9. I was a bad pet momma and didn’t even know it years ago! I trusted the pet food companies, because I thought that they were the experts in making the animals’ foods. Well I guess they change and grow like we do. One thing I have done over the years for my furry friends, just like I did for my kids, was give them daily vitamins. I felt better doing this so I knew they would be getting some of what they need. This company also sounds like they truly care about what our furry babies need. I like that a lot! Ollie is adorable!! Thank you for sharing!

  10. I love that pond and your cat is very lucky to have it! I wish I could have that for me and my cat too! I make sure my cat gets his protein, but it is hard some time because of his kidney problems. We could be totally relaxed out by that pond of yours. I really love it and am happy for you.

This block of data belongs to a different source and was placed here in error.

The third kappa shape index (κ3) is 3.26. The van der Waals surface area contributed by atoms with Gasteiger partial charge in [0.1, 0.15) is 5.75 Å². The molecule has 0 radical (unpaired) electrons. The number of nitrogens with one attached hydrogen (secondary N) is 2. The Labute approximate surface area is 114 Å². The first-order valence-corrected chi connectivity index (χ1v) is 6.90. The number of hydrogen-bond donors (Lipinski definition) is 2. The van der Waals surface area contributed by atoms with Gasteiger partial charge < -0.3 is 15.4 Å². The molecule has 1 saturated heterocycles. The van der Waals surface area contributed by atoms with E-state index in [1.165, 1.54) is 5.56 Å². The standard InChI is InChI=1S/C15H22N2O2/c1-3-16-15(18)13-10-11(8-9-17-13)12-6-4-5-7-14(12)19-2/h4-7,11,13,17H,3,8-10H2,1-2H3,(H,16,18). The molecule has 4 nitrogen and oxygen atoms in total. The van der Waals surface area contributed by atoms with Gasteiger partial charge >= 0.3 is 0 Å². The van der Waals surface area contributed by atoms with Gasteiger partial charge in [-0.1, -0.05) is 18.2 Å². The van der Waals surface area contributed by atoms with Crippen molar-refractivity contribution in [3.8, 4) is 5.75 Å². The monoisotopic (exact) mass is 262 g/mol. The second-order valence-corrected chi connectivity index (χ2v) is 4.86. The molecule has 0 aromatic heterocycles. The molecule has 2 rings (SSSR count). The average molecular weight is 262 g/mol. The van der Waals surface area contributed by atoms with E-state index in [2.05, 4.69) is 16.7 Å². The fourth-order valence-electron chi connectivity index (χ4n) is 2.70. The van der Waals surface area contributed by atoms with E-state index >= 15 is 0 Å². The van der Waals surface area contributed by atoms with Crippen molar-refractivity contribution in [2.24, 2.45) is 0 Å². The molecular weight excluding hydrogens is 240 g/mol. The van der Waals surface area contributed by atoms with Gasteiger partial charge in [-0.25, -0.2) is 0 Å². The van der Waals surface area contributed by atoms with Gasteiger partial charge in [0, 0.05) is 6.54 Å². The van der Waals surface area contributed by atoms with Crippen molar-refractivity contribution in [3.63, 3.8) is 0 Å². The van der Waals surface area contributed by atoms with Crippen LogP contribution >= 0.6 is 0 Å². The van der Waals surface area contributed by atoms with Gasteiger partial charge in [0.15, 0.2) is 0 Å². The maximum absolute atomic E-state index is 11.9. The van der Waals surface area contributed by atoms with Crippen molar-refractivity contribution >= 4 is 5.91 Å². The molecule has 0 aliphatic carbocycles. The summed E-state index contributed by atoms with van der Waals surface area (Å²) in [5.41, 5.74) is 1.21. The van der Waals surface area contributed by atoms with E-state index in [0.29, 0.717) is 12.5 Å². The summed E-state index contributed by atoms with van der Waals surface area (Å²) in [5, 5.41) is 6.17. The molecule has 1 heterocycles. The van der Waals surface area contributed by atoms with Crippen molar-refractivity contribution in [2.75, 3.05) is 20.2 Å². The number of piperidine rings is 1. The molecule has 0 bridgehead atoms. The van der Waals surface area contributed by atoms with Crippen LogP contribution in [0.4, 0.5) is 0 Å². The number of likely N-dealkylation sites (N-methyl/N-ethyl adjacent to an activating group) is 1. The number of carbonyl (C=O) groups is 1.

11. Auntiepatch says:

    My cats won’t eat anything that doesn’t come out of a cat food can and they’re picky about that! I lost our old timers at 18, 22, & 24 so I guess I’m doing something right.

  12. Armando Rincon says:

    My cat is getting better from a liver problem my doctor send her food with high protein country I prefer the natural sources, like the ones you say in here

  13. Sandy Weinstein says:

    i have a variety of dog food in my house. they also get people food, they get meat, first, veggies, etc. i like to use a combo of raw and kibble. they also get steamed veggies. i use venison and fish mainly. i try to stay away from chicken, it sometimes causing them to itch.